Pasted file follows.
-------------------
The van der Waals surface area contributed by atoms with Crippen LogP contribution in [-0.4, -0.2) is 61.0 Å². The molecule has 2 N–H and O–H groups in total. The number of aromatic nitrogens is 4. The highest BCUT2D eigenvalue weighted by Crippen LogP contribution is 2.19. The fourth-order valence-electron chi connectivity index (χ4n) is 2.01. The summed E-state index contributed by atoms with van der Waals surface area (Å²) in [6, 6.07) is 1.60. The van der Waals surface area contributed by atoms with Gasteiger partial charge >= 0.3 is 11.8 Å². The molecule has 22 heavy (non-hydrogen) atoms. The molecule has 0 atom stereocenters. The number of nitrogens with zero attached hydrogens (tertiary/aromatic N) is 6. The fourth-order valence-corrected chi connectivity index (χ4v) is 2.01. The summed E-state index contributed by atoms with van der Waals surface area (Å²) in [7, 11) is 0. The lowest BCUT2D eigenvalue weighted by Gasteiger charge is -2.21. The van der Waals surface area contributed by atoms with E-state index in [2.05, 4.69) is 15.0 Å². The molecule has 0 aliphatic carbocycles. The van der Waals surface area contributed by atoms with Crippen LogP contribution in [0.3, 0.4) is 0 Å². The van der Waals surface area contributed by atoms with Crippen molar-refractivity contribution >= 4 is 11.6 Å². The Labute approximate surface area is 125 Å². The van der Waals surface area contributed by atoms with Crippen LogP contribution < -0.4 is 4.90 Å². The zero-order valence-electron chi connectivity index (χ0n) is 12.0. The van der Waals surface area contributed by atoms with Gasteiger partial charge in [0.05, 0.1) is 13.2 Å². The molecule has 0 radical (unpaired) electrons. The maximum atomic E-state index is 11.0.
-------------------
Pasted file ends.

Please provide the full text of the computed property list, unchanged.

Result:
The van der Waals surface area contributed by atoms with Crippen LogP contribution in [-0.4, -0.2) is 61.0 Å². The molecule has 2 N–H and O–H groups in total. The number of aromatic nitrogens is 4. The highest BCUT2D eigenvalue weighted by Crippen LogP contribution is 2.19. The fourth-order valence-electron chi connectivity index (χ4n) is 2.01. The summed E-state index contributed by atoms with van der Waals surface area (Å²) in [6, 6.07) is 1.60. The van der Waals surface area contributed by atoms with Gasteiger partial charge >= 0.3 is 11.8 Å². The molecule has 22 heavy (non-hydrogen) atoms. The molecule has 0 atom stereocenters. The number of nitrogens with zero attached hydrogens (tertiary/aromatic N) is 6. The fourth-order valence-corrected chi connectivity index (χ4v) is 2.01. The summed E-state index contributed by atoms with van der Waals surface area (Å²) in [7, 11) is 0. The lowest BCUT2D eigenvalue weighted by Gasteiger charge is -2.21. The van der Waals surface area contributed by atoms with E-state index in [2.05, 4.69) is 15.0 Å². The molecule has 0 aliphatic carbocycles. The van der Waals surface area contributed by atoms with Crippen LogP contribution in [0.3, 0.4) is 0 Å². The van der Waals surface area contributed by atoms with Crippen molar-refractivity contribution >= 4 is 11.6 Å². The Labute approximate surface area is 125 Å². The van der Waals surface area contributed by atoms with Crippen LogP contribution < -0.4 is 4.90 Å². The zero-order valence-electron chi connectivity index (χ0n) is 12.0. The van der Waals surface area contributed by atoms with Gasteiger partial charge in [0.05, 0.1) is 13.2 Å². The molecule has 0 radical (unpaired) electrons. The maximum atomic E-state index is 11.0.